verb (used with object), pre·sumed, pre·sum·ing.
verb (used without object), pre·sumed, pre·sum·ing.
- prestressed concrete,
- presumed ocular histoplasmosis,
- presumption of fact,
- presumption of innocence
Origin of presume
Examples from the Web for presumed
He seemed to get a little turned around on the way but managed to reach what might have been presumed to be his destination.
A few weeks before this, a video surfaced of an Ebola victim in Monrovia, Liberia who had been presumed dead.
As is common in North Korea, family members of “enemies of the people” are presumed guilty by association.How ‘Titanic ’Helped This Brave Young Woman Escape North Korea’s Totalitarian State|Lizzie Crocker|October 31, 2014|DAILY BEAST
Both Doe and Haidak argue that the university displayed a general attitude of presumed guilt towards the accused.Is UMass-Amherst Biased Against Male Students in Title IX Assault Cases?|Emily Shire|August 18, 2014|DAILY BEAST
In Donetsk it is presumed to have been off-loaded from the flatbed and started to move in a convoy on its own.MH17 Missile Can't Hide From These Internet Sleuths|Eliot Higgins|August 2, 2014|DAILY BEAST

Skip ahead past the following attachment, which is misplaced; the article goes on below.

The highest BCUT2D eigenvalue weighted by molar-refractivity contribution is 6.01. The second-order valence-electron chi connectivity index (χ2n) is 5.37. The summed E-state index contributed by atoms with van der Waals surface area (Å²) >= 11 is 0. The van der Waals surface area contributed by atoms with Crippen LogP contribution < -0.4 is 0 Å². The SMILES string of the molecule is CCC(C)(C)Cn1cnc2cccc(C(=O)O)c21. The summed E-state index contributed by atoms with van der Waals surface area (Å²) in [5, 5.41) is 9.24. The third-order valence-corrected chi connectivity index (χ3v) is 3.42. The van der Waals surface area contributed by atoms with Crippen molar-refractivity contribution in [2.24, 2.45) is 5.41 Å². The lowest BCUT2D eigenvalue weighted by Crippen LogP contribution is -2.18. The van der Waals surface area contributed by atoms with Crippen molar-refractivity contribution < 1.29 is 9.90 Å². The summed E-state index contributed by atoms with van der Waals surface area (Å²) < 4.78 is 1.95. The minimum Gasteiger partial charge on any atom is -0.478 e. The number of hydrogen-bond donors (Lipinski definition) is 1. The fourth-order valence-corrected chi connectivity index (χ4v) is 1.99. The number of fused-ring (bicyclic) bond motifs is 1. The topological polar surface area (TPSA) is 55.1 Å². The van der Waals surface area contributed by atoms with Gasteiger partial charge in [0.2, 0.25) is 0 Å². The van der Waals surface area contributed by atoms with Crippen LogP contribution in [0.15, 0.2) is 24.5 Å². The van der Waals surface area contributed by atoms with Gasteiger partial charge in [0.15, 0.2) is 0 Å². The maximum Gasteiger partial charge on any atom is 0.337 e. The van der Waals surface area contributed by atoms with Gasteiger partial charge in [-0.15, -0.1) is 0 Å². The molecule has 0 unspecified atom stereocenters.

It is presumed that we regard it as the Irishman regarded his wife's cuffs.He Knew He Was Right|Anthony Trollope
It was worse than useless talking to this man, who presumed upon his helpless state, and openly defied him.Fenton's Quest|M. E. Braddon
It is presumed that no instructor, who once gives this system a fair trial, will doubt the truth of this assertion.English Grammar in Familiar Lectures|Samuel Kirkham
Our drawing was made from a specimen (presumed unique) sold at the Bligh Sale for 3l.
She noted that only one clerk gave heed to her entry, and, it is to be presumed, the quiet perfection of her furs.The Last Hope|Henry Seton Merriman
Word Origin for presume
late 14c., "to take upon oneself, to take liberty," also "to take for granted, presuppose," especially overconfidently, from Old French presumer (12c.) and directly from Latin praesumere "anticipate," in Late Latin, "assume" (see presumption). Related: Presumed; presumedly; presuming.